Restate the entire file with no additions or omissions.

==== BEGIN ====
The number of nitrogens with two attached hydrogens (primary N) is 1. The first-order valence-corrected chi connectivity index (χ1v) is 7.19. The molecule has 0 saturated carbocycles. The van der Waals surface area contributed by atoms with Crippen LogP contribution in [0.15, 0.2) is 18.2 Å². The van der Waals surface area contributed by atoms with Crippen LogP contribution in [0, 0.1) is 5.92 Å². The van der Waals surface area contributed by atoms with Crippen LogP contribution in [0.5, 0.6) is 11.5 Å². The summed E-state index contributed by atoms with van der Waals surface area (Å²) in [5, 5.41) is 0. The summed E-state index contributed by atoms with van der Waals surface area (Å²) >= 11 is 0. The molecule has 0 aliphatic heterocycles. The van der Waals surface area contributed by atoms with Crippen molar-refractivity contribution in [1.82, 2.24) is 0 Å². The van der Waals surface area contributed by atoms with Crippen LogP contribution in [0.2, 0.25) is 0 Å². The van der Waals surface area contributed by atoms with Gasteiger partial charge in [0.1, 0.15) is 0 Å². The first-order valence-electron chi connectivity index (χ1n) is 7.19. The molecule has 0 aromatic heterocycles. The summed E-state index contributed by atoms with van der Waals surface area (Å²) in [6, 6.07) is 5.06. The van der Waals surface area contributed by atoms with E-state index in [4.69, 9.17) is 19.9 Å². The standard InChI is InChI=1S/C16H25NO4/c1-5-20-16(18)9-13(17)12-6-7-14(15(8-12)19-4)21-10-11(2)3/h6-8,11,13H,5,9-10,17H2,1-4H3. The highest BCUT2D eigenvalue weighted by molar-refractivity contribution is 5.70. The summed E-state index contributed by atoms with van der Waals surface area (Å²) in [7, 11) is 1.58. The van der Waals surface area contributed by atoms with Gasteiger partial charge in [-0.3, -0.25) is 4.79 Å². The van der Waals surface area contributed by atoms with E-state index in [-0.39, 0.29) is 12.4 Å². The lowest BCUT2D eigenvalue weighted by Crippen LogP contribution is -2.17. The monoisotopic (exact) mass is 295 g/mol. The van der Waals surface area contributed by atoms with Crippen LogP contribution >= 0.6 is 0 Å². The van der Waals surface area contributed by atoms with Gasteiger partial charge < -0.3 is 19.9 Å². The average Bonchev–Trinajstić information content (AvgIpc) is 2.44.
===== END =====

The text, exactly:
The number of nitrogens with two attached hydrogens (primary N) is 1. The first-order valence-corrected chi connectivity index (χ1v) is 7.19. The molecule has 0 saturated carbocycles. The van der Waals surface area contributed by atoms with Crippen LogP contribution in [0.15, 0.2) is 18.2 Å². The van der Waals surface area contributed by atoms with Crippen LogP contribution in [0, 0.1) is 5.92 Å². The van der Waals surface area contributed by atoms with Crippen LogP contribution in [0.5, 0.6) is 11.5 Å². The summed E-state index contributed by atoms with van der Waals surface area (Å²) in [5, 5.41) is 0. The summed E-state index contributed by atoms with van der Waals surface area (Å²) >= 11 is 0. The molecule has 0 aliphatic heterocycles. The van der Waals surface area contributed by atoms with Crippen molar-refractivity contribution in [1.82, 2.24) is 0 Å². The van der Waals surface area contributed by atoms with Crippen LogP contribution in [0.2, 0.25) is 0 Å². The van der Waals surface area contributed by atoms with Gasteiger partial charge in [0.1, 0.15) is 0 Å². The first-order valence-electron chi connectivity index (χ1n) is 7.19. The molecule has 0 aromatic heterocycles. The summed E-state index contributed by atoms with van der Waals surface area (Å²) in [6, 6.07) is 5.06. The van der Waals surface area contributed by atoms with E-state index in [4.69, 9.17) is 19.9 Å². The standard InChI is InChI=1S/C16H25NO4/c1-5-20-16(18)9-13(17)12-6-7-14(15(8-12)19-4)21-10-11(2)3/h6-8,11,13H,5,9-10,17H2,1-4H3. The highest BCUT2D eigenvalue weighted by molar-refractivity contribution is 5.70. The summed E-state index contributed by atoms with van der Waals surface area (Å²) in [7, 11) is 1.58. The van der Waals surface area contributed by atoms with Gasteiger partial charge in [-0.3, -0.25) is 4.79 Å². The van der Waals surface area contributed by atoms with E-state index in [-0.39, 0.29) is 12.4 Å². The lowest BCUT2D eigenvalue weighted by Crippen LogP contribution is -2.17. The monoisotopic (exact) mass is 295 g/mol. The van der Waals surface area contributed by atoms with Crippen LogP contribution >= 0.6 is 0 Å². The van der Waals surface area contributed by atoms with Gasteiger partial charge < -0.3 is 19.9 Å². The average Bonchev–Trinajstić information content (AvgIpc) is 2.44.